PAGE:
Breaking Out of Section 1201(a) Liability: Why Jailbreaking the iPhone Constitutes Fair Use Under Copyright

11 Pages Posted: 2 Apr 2009 Last revised: 6 Apr 2009

Ryan Benjamin Witte

Boies, Schiller, and Flexner LLP; Columbia University - Law School

Date Written: April 1, 2009

Abstract

This essay evaluates whether utilizing substantial portions of Apple's copyrighted iPhone firmware in third-party programs, without permission, constitutes a fair use under copyright law. Provided it does, the question then becomes whether the Librarian of Congress should grant a proposed exception to section 1201(a), which would allow programmers to circumvent technological access controls which prevent users from installing third-party programs on their iPhones - a practice known as "jailbreaking." Because section 1201(a) permits an exemption to the anti-circumvention statute only when "non-infringing uses" are likely to be stifled, the decision whether jailbreaking is a fair use or a prohibited use can be dispositive of the outcome.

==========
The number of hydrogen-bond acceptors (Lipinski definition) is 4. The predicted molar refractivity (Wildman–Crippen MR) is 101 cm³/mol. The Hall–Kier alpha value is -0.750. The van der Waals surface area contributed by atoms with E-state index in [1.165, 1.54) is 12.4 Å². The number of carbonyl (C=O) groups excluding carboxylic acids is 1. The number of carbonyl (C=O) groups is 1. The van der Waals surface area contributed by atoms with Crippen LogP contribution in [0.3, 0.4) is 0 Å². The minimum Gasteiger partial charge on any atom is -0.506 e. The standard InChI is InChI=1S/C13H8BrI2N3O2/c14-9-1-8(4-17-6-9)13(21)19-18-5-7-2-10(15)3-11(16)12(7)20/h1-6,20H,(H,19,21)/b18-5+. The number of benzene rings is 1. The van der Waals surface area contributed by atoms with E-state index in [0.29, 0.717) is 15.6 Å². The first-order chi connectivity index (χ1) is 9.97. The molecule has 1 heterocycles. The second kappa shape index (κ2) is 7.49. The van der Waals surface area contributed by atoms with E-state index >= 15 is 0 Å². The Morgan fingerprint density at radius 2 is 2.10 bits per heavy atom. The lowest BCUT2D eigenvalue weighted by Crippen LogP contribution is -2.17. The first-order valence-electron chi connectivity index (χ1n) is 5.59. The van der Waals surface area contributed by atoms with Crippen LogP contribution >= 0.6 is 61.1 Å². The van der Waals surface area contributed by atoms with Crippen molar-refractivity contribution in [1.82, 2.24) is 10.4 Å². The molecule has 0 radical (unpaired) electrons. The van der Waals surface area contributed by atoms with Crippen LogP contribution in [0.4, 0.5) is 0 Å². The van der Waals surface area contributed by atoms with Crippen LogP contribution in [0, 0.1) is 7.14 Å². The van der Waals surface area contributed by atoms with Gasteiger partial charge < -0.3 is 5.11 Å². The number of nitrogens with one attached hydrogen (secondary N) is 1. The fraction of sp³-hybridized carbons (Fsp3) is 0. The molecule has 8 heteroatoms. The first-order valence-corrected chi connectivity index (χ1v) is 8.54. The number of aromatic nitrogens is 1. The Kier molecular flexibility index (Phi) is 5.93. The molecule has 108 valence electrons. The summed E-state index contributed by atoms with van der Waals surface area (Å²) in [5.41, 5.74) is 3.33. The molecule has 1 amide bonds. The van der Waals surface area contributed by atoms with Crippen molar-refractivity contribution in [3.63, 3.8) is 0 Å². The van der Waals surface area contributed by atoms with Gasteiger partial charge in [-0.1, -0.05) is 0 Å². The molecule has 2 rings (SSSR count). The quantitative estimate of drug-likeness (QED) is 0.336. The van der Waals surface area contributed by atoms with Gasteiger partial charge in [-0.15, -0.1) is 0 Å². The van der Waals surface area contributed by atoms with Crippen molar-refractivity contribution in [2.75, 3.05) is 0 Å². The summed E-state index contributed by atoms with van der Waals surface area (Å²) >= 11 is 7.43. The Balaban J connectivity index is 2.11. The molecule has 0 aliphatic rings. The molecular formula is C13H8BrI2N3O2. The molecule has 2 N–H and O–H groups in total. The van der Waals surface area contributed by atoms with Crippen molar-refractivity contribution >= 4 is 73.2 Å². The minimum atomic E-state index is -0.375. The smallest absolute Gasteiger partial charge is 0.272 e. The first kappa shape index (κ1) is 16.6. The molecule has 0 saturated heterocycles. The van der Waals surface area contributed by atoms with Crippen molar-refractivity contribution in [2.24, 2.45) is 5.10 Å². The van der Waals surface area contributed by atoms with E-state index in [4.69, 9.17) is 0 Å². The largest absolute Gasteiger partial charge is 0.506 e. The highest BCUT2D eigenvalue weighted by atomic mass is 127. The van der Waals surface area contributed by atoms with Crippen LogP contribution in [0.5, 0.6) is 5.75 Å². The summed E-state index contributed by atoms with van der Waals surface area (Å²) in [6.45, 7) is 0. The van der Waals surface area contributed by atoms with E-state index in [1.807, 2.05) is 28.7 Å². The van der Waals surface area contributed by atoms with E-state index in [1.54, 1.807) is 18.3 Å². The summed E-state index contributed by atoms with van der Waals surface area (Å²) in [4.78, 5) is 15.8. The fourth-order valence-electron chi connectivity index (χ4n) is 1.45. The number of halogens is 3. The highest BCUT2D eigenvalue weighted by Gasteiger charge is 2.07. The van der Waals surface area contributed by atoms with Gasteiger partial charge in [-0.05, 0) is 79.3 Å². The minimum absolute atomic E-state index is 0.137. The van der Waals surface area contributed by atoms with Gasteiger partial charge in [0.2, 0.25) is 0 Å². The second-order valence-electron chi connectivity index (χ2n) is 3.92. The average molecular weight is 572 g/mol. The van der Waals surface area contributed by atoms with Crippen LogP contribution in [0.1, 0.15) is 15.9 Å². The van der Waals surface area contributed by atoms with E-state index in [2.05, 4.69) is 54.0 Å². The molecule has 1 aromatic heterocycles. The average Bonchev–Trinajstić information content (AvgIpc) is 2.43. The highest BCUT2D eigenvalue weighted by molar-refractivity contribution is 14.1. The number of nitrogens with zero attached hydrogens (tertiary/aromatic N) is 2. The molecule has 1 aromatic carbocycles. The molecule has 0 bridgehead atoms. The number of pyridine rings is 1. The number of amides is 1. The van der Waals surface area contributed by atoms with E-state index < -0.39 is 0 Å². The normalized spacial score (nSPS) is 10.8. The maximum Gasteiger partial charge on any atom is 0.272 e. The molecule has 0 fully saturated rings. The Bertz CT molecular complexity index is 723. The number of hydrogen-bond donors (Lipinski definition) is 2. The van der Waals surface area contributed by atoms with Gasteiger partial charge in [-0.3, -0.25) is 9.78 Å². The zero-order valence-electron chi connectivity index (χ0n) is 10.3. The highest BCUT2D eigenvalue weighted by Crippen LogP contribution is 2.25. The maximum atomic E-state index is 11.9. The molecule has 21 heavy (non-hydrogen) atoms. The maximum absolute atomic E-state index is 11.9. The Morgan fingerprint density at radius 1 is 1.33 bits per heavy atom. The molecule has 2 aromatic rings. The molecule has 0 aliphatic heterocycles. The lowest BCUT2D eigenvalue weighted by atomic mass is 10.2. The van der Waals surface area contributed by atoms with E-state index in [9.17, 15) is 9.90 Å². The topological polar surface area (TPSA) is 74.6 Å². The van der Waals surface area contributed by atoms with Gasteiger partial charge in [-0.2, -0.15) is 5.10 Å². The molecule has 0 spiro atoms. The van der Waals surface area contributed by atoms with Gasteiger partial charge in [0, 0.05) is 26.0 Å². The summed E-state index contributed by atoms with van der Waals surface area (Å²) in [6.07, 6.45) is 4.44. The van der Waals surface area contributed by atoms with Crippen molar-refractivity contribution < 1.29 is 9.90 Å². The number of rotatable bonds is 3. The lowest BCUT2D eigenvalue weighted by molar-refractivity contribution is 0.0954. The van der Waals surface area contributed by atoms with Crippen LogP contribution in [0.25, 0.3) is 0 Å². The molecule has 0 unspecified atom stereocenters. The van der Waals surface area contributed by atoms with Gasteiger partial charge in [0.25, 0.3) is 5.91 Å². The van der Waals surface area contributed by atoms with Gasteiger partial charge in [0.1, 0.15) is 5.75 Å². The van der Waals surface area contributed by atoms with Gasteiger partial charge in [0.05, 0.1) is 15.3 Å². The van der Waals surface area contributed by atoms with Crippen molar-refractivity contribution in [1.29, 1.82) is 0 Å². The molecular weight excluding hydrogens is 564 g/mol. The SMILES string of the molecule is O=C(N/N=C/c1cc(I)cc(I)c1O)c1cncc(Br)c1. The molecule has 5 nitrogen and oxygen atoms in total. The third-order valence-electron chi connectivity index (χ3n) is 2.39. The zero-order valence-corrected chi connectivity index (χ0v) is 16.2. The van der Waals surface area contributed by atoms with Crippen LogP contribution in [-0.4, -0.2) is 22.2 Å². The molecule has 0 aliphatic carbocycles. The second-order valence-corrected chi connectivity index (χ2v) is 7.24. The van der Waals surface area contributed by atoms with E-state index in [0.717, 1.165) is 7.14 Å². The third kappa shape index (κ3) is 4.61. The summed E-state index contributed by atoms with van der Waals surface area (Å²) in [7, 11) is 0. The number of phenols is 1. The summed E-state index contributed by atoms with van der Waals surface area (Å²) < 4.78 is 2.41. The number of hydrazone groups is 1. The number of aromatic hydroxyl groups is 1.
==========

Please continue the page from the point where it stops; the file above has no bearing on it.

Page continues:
Keywords: Copyright, Fair Use, Jailbreaking, iPhone, 1201(a), Librarian of Congress, Anti-Circumvention

Suggested Citation

Witte, Ryan Benjamin, Breaking Out of Section 1201(a) Liability: Why Jailbreaking the iPhone Constitutes Fair Use Under Copyright (April 1, 2009). Available at SSRN: https://ssrn.com/abstract=1371863 or http://dx.doi.org/10.2139/ssrn.1371863

Ryan Benjamin Witte (Contact Author)

Boies, Schiller, and Flexner LLP ( email )

100 S.E. 2nd Ave.
Suite 2800
Miami, FL
United States

Columbia University - Law School ( email )

435 West 116th Street
New York, NY 10025
United States

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